The Virtual Backpack Drive conducted online from July 18-31 resulted in generous donations that allowed Loaves & Fishes to purchase an additional 500 backpacks for students entering Grades K-12. These backpacks joined the many school supplies collected by Our Saviour’s Lutheran Church, which has spearheaded this effort for the past 10 years. On Saturday, August 6th, Loaves & Fishes distributed 600 backpacks and school supplies kits at our first Back2School Fair, which was attended by more than 350 families. Several of our partners were on hand to provide information to students and their families. Samaritan Interfaith offered creative arts therapy and information on dealing with bullying, Literacy DuPage gave away books, Naperville Police Department provided safety tips, DuPage Health Department covered the importance and correct procedure for hand-washing, Benedictine University distributed information on school nutrition basics, District 203 talked to clients about planning for higher education, Open Door  offered benefit information, and Sharing Connections offered referrals for furniture and clothing. Donated raffle prizes included Great Clips haircuts and haircut coupons, Supercuts haircuts, gift certificates for a 6” Subway sandwich, a gallon of milk at Aldi, and passes to the DuPage Children’s Museum. On Monday, August 8th, volunteers led by Nancy Couch of Our Saviour’s Lutheran Church assembled another 1,000 school supplies kits. We will distribute them through August 20th during all food pick-up sessions. Thank you to everyone who has helped to make this possible!

Loaves & Fishes doesn’t simply offer food; it’s about a much bigger and broader idea.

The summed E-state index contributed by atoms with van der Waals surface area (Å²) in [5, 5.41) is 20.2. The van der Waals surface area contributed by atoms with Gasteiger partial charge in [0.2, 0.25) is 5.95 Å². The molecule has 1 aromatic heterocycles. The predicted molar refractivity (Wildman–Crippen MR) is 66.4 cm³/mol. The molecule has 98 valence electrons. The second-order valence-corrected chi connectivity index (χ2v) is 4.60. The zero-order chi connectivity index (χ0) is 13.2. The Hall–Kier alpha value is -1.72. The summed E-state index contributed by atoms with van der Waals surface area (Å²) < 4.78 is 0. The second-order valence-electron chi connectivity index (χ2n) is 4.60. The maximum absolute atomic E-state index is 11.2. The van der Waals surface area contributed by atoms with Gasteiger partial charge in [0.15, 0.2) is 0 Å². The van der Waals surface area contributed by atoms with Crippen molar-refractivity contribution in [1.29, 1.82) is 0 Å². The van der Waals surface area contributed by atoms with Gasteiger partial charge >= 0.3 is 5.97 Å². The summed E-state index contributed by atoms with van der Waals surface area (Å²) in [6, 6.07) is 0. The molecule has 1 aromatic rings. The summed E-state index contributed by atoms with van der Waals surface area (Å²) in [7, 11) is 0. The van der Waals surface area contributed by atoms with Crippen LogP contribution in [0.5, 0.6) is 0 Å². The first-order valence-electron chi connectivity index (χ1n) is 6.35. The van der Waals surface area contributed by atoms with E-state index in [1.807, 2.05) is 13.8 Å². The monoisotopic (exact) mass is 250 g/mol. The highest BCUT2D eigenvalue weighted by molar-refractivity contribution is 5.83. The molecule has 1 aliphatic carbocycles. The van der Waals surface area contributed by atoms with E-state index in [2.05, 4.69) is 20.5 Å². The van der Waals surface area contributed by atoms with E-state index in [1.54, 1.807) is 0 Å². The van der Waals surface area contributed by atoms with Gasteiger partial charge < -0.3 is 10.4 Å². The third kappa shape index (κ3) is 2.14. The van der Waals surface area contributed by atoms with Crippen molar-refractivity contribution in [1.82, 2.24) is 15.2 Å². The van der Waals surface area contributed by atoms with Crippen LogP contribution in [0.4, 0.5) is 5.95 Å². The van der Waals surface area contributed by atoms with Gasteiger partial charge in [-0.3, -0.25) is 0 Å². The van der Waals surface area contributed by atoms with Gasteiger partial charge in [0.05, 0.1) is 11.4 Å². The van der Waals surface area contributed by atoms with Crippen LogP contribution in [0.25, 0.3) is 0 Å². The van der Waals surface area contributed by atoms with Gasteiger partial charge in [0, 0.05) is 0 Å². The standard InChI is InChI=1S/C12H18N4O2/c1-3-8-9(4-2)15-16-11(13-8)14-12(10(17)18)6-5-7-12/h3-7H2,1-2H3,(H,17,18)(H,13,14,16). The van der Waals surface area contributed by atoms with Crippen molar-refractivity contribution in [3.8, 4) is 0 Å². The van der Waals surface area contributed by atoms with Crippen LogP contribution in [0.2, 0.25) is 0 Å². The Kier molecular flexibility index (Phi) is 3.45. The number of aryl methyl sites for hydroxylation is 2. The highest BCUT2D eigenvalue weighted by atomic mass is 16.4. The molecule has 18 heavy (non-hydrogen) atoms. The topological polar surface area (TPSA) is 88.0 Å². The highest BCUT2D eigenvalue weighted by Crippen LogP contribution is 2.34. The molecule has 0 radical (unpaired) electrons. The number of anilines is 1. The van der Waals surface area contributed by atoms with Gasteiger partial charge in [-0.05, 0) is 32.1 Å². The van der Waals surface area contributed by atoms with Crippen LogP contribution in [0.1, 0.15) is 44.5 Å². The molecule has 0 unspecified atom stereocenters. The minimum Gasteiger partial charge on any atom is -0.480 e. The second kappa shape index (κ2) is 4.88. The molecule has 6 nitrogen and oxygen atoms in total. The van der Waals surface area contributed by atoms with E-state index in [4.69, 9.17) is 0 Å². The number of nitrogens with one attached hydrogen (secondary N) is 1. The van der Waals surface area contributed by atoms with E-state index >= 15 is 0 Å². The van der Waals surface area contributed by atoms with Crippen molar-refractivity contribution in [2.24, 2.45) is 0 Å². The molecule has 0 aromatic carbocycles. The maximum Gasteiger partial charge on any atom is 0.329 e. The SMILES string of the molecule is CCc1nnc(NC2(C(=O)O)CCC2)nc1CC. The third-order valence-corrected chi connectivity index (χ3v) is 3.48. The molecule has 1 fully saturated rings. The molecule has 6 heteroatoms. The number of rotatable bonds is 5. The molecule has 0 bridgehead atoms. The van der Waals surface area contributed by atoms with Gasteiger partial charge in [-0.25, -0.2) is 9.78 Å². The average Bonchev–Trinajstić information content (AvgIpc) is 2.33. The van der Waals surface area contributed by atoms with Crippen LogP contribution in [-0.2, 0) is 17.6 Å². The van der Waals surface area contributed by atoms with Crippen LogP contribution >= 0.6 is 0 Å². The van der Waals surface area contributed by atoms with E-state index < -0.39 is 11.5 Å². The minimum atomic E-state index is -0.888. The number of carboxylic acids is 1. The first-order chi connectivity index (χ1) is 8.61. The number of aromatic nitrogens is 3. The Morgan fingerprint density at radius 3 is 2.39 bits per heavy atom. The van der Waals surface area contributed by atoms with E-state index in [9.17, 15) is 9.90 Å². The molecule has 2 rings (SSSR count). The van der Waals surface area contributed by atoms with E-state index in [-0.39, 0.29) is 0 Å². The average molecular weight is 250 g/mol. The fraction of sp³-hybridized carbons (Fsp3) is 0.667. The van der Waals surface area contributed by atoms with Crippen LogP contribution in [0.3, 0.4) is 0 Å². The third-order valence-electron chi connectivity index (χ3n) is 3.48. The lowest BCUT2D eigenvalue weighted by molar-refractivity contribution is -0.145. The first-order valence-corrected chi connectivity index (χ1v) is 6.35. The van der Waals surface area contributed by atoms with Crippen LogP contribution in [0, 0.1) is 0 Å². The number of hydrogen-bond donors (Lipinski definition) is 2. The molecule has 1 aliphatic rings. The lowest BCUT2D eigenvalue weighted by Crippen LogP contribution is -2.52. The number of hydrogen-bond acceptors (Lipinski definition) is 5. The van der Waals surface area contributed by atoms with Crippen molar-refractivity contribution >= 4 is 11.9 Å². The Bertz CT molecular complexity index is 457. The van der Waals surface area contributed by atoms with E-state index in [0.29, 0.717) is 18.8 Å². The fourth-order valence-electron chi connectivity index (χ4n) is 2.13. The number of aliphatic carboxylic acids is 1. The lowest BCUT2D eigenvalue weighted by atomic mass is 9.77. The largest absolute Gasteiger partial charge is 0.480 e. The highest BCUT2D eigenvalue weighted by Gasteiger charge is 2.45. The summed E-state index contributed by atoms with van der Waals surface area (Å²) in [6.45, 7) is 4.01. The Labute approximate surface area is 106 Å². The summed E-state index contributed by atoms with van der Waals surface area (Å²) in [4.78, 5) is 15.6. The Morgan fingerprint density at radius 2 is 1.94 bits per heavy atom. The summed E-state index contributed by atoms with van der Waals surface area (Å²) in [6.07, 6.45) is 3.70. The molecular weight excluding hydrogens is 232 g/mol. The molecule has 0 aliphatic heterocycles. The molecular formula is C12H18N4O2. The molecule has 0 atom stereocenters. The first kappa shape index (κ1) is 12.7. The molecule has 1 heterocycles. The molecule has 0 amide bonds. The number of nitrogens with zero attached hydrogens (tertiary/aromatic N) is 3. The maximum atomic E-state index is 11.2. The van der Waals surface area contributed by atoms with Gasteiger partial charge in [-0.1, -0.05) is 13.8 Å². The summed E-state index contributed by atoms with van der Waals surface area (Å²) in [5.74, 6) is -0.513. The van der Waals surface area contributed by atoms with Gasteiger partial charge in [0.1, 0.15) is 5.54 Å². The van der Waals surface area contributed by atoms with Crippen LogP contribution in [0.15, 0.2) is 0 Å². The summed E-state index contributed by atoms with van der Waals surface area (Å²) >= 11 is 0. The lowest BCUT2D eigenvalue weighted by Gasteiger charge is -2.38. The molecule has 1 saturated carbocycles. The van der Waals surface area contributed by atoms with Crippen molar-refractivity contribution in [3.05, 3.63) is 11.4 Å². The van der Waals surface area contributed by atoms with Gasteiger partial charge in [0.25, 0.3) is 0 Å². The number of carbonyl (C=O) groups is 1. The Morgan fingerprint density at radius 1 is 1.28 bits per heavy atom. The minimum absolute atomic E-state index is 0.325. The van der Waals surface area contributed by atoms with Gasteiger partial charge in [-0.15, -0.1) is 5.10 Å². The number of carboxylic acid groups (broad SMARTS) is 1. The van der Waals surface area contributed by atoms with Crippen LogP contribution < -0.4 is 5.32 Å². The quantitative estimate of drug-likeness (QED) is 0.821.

By Michael Snydel, Loaves & Fishes Intern Working as an intern this summer at Loaves & Fishes has been an enlightening experience, but it could have just as easily never happened. Last summer, I searched in vain for any form of employment. I probably applied to over 50 different places, and while some stores asked for an in-store interview or inquired into my actual availability, most balked at the prospect of a three-month summer employee. In this day and age, it’s more blind luck than anything else to be hired for a part-time job, especially when you’re in direct competition with adults and lack flexibility in your hours. Even without the looming economic reality, jobs are still an out-of-reach luxury for most teenagers.  Eventually, after hours of fruitless searching and seemingly endless rejection, I was prodded out of the house to find productive activity. Loaves & Fishes was the first place I visited. My parents had heard positive word of mouth about Loaves & Fishes, and they thought it would be a good opportunity for me to gain some work experience. At first, I thought I would volunteer a few hours here and there in the warehouse, but as the summer carried on, I found myself volunteering more frequently until I consistently averaged around 15 to 20 hours a week. I began to feel very comfortable in the warehouse, building camaraderie with many of the regular volunteers. More than simple friendship, though, I started to feel a real attachment to the pantry, I felt an obligation to put forth my best effort and work the hardest I could in the time I volunteered. I’m not quite sure when the next part happened, but at some point in the summer the executive director, Charles McLimans, noticed me as a frequent volunteer. He took me aside and asked me whether I would be interested in an internship the subsequent summer. My point is that this lead-up revealed something profound to me: Nothing ever just happens; everything in life requires a push. Good things don’t just happen because you’re a good person or vice versa. That’s not to say I was sleepwalking through my life, but I always felt a sense of waiting, as if something pivotal would occur of its own accord at any moment. It may sound positively simplistic, but it’s not until this summer that I really understood the impact of this idea. This revelation led me to realize that Loaves & Fishes doesn’t simply offer food; it’s about a much bigger and broader idea. The food and groceries we offer are certainly essential and necessary, but they’re only part of our true goal. Loaves & Fishes ultimately seeks to be a catalyst for people to take control of their lives and move forward. Loaves & Fishes offers stability and a chance for our clients to take a step back and figure out their next step. Loaves & Fishes doesn’t want clients to settle into the groove of accepting food if other options are available to them;  we want to spur real change in a person’s life. Unlike most other businesses, we’re not looking for lifelong clients; in fact we want just the opposite. We want to continually lower the number of people who are hurting in the community. As our slogan states, Loaves & Fishes seeks to end hunger and empower lives. Ending hunger is important, but the key lies in the empowerment goal. As the ancient proverb goes, “Give a man a fish, you have him fed for today. Teach a man to fish; and you have him fed for a lifetime.”